I started after dinner on Thanksgiving. Kate and I unpacked a few containers of stuff that used to belong to my grandmother. Most of it was small things that reminded us of her, stuff from her apartment and especially her kitchen. Kate and I talked about the things we unwrapped and split them up without incident -- a salt cellar for me, the old Sweet n' Low bowl for her, ashtrays for each of us, despite the fact that we both don't smoke anymore. It was Christmaslike, in every good way and it was nice to talk about Grandma Cohon, who I miss and think about often.

Before I left today Kate said "Oh hey, do you want these old boots I have?" and gave me an old pair of lace up leather boots that I seem to recall coveting maybe 15 years ago. They fit great, they're perfectly broken in, they don't go with Kate's lifestyle anymore but they plug nicely into mine. Now I don't have to agonize over braving the malls in December to get a nice-fitting pair of boots before it snows. I have good snow boots for seriously bad weather, but my old Redwing lace-ups don't really keep the water out like they used to.

When I got off the bus from Boston in New Hampshire this afternoon, there was an older woman asking the bus terminal lady to call her a cab. They seemed familiar to each other so I asked the woman if she lived nearby. I had seen her get on the bus in Boston, accompanied by her son who had made sure she got situated okay. She lived a few miles in my direction so I said I'd give her a ride. We had a nice talk about libraries (she loves them), computers (she's getting the hang of them) and families (loves them) and she said she was giving thanks for ME when I dropped her off at the door to her retirement home.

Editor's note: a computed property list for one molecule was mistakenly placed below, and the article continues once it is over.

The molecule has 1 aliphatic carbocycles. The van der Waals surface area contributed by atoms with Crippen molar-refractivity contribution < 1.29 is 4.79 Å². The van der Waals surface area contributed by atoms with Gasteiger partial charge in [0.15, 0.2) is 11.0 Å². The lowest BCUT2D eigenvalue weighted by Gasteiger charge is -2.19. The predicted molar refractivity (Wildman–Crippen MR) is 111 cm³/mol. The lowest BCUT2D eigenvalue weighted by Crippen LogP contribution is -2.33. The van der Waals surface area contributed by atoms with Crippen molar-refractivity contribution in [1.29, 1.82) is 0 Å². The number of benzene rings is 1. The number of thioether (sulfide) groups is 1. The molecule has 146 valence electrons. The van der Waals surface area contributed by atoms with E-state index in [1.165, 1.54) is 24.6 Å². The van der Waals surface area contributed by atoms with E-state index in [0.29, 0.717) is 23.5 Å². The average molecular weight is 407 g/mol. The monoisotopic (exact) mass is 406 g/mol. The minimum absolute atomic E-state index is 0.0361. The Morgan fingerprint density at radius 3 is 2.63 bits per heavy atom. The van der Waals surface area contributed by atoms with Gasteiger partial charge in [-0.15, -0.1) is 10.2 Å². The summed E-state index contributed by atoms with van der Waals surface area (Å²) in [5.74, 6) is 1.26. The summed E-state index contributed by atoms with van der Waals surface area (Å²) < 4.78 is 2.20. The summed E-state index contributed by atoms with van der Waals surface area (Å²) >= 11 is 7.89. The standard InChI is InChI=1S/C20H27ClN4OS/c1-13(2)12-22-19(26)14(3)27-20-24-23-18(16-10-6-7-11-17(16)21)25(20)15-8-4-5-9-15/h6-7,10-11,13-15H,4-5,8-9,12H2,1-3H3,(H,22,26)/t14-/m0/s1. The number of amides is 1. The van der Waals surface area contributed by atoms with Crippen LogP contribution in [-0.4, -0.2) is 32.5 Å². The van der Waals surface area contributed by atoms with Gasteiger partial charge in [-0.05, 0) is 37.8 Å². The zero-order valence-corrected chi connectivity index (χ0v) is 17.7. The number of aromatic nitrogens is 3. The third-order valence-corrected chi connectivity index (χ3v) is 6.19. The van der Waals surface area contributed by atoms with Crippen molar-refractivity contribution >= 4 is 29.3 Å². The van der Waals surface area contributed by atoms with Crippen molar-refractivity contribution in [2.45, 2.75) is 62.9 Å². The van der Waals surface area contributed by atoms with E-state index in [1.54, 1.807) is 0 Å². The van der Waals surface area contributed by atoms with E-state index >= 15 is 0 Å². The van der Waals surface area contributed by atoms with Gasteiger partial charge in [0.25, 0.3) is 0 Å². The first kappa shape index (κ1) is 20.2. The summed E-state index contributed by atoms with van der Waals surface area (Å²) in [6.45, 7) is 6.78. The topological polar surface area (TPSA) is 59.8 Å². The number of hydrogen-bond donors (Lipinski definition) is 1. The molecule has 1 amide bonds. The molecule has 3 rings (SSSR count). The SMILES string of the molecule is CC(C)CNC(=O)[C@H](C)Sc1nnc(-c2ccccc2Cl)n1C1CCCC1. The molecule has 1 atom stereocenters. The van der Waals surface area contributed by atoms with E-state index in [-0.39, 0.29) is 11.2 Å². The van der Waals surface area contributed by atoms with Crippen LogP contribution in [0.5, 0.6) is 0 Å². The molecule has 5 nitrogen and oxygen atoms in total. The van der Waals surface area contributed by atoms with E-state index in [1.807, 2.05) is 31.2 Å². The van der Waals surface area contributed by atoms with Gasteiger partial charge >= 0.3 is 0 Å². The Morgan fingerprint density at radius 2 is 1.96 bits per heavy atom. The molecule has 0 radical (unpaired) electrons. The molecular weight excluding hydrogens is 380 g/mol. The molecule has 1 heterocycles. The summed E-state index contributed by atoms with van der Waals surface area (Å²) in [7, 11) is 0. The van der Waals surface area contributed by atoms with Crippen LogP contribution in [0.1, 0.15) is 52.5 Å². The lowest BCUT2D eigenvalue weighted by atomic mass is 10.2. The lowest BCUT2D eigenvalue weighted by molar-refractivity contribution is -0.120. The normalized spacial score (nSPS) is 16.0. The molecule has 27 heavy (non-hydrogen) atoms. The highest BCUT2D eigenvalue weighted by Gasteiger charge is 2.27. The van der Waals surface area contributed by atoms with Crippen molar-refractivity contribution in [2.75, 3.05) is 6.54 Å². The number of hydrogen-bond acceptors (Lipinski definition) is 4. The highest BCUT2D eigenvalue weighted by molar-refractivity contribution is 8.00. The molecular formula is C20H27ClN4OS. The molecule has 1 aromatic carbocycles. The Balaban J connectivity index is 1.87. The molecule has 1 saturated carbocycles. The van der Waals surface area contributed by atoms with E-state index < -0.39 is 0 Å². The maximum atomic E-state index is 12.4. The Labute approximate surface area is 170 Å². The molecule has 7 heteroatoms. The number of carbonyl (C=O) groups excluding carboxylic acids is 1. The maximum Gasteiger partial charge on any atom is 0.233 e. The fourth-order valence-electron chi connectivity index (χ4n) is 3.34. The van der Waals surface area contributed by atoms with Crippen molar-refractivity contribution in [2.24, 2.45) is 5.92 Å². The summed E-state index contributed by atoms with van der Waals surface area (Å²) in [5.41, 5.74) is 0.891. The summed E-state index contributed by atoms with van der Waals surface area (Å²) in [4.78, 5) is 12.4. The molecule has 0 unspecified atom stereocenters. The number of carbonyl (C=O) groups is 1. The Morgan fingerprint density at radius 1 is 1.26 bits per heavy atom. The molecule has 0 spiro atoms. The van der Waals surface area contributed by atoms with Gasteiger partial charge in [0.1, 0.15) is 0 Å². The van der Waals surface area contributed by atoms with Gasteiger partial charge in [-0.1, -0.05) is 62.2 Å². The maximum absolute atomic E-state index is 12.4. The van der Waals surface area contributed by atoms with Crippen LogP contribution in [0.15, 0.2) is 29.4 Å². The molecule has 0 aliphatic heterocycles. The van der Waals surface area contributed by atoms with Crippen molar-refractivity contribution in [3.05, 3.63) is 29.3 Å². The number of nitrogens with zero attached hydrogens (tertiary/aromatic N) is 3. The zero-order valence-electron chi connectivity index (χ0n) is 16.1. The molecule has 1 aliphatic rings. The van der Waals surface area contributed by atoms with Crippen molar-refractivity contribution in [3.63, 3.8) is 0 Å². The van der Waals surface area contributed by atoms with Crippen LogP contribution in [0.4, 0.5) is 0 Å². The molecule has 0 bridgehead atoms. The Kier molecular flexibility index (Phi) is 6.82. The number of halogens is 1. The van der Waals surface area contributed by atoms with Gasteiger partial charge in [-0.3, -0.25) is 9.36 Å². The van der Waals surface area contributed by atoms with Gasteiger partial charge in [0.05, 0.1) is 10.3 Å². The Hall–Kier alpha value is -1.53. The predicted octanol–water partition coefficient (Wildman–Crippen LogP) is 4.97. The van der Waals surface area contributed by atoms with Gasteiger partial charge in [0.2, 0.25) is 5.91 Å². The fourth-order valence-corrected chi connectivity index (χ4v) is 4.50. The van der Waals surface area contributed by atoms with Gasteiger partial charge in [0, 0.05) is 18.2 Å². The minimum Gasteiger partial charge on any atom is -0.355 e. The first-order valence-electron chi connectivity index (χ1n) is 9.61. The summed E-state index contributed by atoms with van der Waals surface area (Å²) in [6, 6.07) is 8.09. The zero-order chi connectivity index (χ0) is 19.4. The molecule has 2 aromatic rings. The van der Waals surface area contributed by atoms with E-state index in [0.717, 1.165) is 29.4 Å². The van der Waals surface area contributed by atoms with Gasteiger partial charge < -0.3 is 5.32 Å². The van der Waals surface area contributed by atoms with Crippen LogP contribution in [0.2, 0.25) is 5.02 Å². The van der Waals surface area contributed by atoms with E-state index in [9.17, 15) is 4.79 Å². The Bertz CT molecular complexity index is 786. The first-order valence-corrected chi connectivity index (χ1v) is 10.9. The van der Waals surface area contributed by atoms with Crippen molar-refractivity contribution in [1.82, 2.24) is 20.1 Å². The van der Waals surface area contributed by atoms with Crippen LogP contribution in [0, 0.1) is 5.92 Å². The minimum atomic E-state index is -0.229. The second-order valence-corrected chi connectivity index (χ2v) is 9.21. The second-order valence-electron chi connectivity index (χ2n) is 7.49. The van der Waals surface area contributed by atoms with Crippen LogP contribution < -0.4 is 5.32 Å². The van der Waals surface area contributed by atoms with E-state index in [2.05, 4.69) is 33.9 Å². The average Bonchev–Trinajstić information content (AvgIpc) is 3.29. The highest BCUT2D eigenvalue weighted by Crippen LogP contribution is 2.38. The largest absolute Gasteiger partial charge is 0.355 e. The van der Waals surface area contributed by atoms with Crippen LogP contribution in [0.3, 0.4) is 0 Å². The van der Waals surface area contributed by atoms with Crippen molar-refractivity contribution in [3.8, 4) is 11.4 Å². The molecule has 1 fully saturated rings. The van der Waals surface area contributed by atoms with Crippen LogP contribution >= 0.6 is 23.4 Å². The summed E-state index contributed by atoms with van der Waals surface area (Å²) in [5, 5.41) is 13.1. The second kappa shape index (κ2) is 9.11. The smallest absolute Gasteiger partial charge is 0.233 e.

I wrapped up the day with some leftovers and a campfire with Rick and Sarah and their visiting friend Jonah on the side of a dark chilly hill down the street from me, watching the moon set. Then we went inside for pie. Happy holidays everybody. Do your best.

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11.24.2006:   thanks
It's been a wordy month. Kate and I my Mom and Pat all went out to dinner which is such a good idea, I'd like to remember to do it more often on Thanksgiving. Today I am doing my usual routine which is clicking back through my past Thanksgiving posts (nine years of them now) and spending Buy Nothing Day in quiet reflection, not shopping. Vermont is doing a new thing this year where they split the holiday into two days calling the Thursday "thanks day" and the Friday "giving day" the day where we should help out those less fortunate. As the Governor said last year -- there seems to be no official release up on the website this year -- "as we congregate on this Thanksgiving to express our thanks, we must not forget those who are hungry, suffering, frightened, oppressed or exploited and we must extend to them a helping hand." I really like the idea of freedom from fear as something that is important to work towards. It's interesting to compare FDR's definition of freedom from fear from 1941.
...translated into world terms, means a world-wide reduction of armaments to such a point and in such a thorough fashion that no nation will be in a position to commit an act of physical aggression against any neighbor--anywhere in the world.
with the UN Secretary General's current definition which is a lot more about terrorism and international power struggles than it is about peace. Interesting times.

The Governor is thankful to still have his job and Vermonters are thankful that they will get a minimum wage increase starting January first. I'm at my sister's place while she is at work with a skeleton crew at the crime lab. I'll be spending some time getting her fridge in order. You know how you hit that wall sometimes where you know the fridge has some scary stuff in it but you just can't deal with it? I can fix that problem, among others. I'm also calling around to see if we can donate the grannymobile someplace, maybe get it out of the driveway.